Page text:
I walked in place to the clinic.  I opened the invisible door to the clinic and told the invisible receptionist that I had hurt my hand and needed a doctor.  I walked in place to the invisible waiting room.  “Before you see the doctor, what do you always have to do?”  Blank stares.  I held up some forms.  They understood – paperwork.

“But I have a problem!” I told them.  “I hurt my hand.  I cannot write.”  I tried to hold a pen in my wrapped-up hand and dropped it.  “I need somebody to help me.  The secretary will help me.  She [yes, I said “she” for secretary…] will write my information.  I am the patient.”

Their Tasks

I then split students into pairs, one as the secretary and one with the hurt hand.  I gave the secretaries basic forms with lines for personal information (name, address, etc.).  They had to ask their patients “What is your [name/address/telephone]?” and write down the patients’ answers.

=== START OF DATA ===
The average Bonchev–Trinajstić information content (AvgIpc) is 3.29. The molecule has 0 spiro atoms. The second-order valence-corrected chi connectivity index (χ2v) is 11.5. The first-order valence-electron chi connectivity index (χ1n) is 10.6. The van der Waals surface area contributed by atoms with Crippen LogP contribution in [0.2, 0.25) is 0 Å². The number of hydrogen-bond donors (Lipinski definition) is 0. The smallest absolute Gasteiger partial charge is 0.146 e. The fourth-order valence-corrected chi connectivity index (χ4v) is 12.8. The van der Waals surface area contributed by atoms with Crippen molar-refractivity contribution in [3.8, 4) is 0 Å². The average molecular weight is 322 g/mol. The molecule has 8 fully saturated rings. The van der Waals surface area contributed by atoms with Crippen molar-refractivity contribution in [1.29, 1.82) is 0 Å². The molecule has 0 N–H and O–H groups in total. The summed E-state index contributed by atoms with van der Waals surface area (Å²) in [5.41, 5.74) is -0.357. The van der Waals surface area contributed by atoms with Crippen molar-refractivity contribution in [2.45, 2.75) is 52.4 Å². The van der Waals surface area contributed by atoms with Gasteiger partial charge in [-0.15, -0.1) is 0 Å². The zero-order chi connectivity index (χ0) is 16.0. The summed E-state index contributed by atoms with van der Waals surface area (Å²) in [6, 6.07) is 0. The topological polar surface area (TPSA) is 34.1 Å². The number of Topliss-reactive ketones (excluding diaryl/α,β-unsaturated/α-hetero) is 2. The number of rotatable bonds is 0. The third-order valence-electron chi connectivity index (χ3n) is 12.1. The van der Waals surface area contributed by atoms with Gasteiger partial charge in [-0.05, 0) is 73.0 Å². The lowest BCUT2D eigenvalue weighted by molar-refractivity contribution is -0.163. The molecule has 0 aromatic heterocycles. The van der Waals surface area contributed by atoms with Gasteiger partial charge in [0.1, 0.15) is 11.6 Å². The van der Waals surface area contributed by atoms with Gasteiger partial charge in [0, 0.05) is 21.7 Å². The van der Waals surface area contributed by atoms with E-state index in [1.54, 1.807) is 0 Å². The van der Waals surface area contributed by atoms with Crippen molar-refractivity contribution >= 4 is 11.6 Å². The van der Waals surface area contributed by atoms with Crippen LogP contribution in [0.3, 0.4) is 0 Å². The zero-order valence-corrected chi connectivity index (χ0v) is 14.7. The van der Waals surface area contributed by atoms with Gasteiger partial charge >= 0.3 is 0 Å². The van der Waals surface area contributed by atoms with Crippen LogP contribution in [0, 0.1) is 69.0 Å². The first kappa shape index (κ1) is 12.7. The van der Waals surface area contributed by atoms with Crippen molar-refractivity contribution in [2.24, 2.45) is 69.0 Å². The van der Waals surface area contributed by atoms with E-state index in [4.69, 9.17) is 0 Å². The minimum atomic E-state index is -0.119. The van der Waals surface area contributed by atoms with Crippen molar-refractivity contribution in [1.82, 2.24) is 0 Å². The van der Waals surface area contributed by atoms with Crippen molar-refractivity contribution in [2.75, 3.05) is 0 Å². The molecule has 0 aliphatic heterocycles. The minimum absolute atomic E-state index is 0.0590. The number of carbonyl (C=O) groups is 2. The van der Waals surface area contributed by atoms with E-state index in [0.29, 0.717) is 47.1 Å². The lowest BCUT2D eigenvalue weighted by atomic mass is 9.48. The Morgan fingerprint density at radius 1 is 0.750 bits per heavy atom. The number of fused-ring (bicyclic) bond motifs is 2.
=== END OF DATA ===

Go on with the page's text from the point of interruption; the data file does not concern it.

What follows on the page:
Benefits of Context

Every single student understood their role. I know this because I walked around and checked; not even one student was floundering in left field.  This was huge; I normally confuse at least one student.  🙂  The context seemed to work for everyone.  Many of the “patients” even got into the acting, cradling one hand in the other as though they were hurt.

It also made “enforcement” of the roles a game.  Instead of saying, “No, don’t write your own information!” I could say, “Remember, you hurt your hand!  He has to write for you!”

Having the students swap roles in order to keep practicing was also fun and clear.  I presented the new secretary with a form and congratulated him or her on his new secretary job.  Then I told the other student that they needed to be careful with their hands next time, no more accidents.  They understood that their roles had switched, and they were able to understand and chuckle at a bit of humor in English.

Having the context really made all the difference. No abstract explanations, no vaguely wondering if they were completing the task correctly.

Also, my only activity-specific prep was having enough copies of the forms (they were re-used from our last unit on personal information) and bringing in a dish towel.  Not bad.  🙂